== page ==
dpatopbilder – ARCHIVE – The United States Capitol, the seat of Congress, in Washington. Photo: J. Scott Applewhite/AP/dpa
After the parliamentary elections in November, Congress will meet for the first time in a new constellation on Tuesday (12:00 p.m. local time, 6:00 p.m. CET). The Republicans then take control of the House of Representatives – in the Senate, the second chamber of Parliament, President Joe Biden’s Democrats continue to have a narrow majority. The start of the new legislative period is overshadowed by a Republican power struggle for leadership in the House of Representatives.
The leader of the party, Kevin McCarthy, wants to be elected chairman of the chamber. The post, which has been occupied by Democrat Nancy Pelosi in recent years, is third in the US government rankings after the president and his vice president. However, several party colleagues rebelled against McCarthy – and in view of a narrow majority of the Republicans, he had great difficulty to secure enough votes in his own ranks for the election. The rebellion against him could delay the usual procedure or possibly throw it into chaos.
The Republican faction in the House of Representatives, like the party as a whole, is torn between right-wing supporters of ex-President Donald Trump and more moderate party members. Faced with a slim majority, McCarthy must unite the various wings behind him and win over even members from the very fringes of his faction. However, five Republicans have publicly announced that they will not vote for McCarthy. Others also showed resistance. But given the majority, McCarthy can hardly afford to dissent.
In recent weeks he has therefore tried to appease internal critics with all sorts of concessions. Most recently, he even agreed to significantly lower the hurdles for a possible dismissal of the chairman of the House of Representatives, as reported by several US media, citing internal discussions in the parliamentary group. That could be used as a constant means of pressure against him – but even with this concession, McCarthy’s majority was not secured until the end.
In the congressional elections in early November, all 435 seats in the House of Representatives and 35 of the 100 seats in the Senate were up for grabs. Both chambers will meet for the first time this Tuesday with new members. Biden’s Democrats had fared better than expected in the election. A predicted wave of success for the Republicans did not materialize. They failed to gain control of the Senate and only managed a narrow majority of 222 seats in the House of Representatives. The Democrats have 212 seats. One seat is still open after an MP died shortly after the election. A maximum of 434 votes can therefore be awarded.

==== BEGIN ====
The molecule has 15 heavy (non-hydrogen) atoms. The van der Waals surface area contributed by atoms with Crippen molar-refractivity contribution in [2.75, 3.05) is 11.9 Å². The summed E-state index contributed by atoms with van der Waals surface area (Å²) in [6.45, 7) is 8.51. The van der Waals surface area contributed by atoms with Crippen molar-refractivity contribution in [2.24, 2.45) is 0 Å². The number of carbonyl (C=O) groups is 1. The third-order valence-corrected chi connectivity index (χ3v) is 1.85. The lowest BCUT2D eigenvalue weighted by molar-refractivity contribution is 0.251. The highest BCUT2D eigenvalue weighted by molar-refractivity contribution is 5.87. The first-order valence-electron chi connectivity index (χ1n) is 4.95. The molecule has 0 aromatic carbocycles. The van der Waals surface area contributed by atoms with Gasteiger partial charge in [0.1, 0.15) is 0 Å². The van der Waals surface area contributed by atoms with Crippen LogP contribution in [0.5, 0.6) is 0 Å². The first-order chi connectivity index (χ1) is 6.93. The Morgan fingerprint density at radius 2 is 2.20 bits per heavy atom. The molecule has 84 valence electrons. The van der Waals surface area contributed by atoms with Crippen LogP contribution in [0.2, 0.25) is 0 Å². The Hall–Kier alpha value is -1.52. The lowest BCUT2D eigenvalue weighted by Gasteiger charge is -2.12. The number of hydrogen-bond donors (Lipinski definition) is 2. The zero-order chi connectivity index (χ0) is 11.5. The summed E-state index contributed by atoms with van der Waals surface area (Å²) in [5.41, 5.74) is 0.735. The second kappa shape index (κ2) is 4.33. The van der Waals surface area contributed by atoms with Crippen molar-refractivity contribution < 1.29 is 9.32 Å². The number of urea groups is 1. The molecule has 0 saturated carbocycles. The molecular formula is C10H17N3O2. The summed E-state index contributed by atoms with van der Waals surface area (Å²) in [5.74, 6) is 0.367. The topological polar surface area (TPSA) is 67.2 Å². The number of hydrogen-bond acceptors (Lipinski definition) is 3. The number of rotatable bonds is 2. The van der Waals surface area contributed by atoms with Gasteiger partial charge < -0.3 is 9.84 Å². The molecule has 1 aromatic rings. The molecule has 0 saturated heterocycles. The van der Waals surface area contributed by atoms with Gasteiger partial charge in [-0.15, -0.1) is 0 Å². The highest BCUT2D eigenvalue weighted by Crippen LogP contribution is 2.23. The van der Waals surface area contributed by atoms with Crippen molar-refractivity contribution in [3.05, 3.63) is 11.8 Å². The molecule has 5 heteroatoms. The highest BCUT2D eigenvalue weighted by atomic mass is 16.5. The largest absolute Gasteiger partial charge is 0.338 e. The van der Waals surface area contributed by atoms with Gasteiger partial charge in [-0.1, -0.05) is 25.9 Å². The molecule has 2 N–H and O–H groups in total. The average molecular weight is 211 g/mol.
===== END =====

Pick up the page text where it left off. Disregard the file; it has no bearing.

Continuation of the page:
In the simplest scenario, a majority of 218 votes is required for the election to the chair of the chamber – if all 434 newly elected parliamentarians are present and vote for a candidate. Should some of them abstain, the necessary majority would be correspondingly smaller.
After a few formal steps, the election to the chair of the House of Representatives is the first major item on the agenda of the constituent session. Until the presidency is clarified, nothing works: the Chamber of Congress cannot start its work, it is not even possible for the new MPs to be sworn in. If McCarthy were to fail the first ballot and further ballots were necessary, it would be a minor sensation.
Usually the choice is a formality. It has been a hundred years since a candidate for the House of Representatives vote did not win the necessary majority on the first ballot: in 1923 it took nine ballots to choose a leader. At that time it took several days. Even McCarthy’s nail-biter beforehand stands out and weakens him, even if he ends up being successful in the vote.
The big picture
With the changed majority and their new strength in the House of Representatives, the Republicans can make life difficult for Biden in the future. They have already announced parliamentary inquiries into the President and other members of the government, and they can block legislation at will.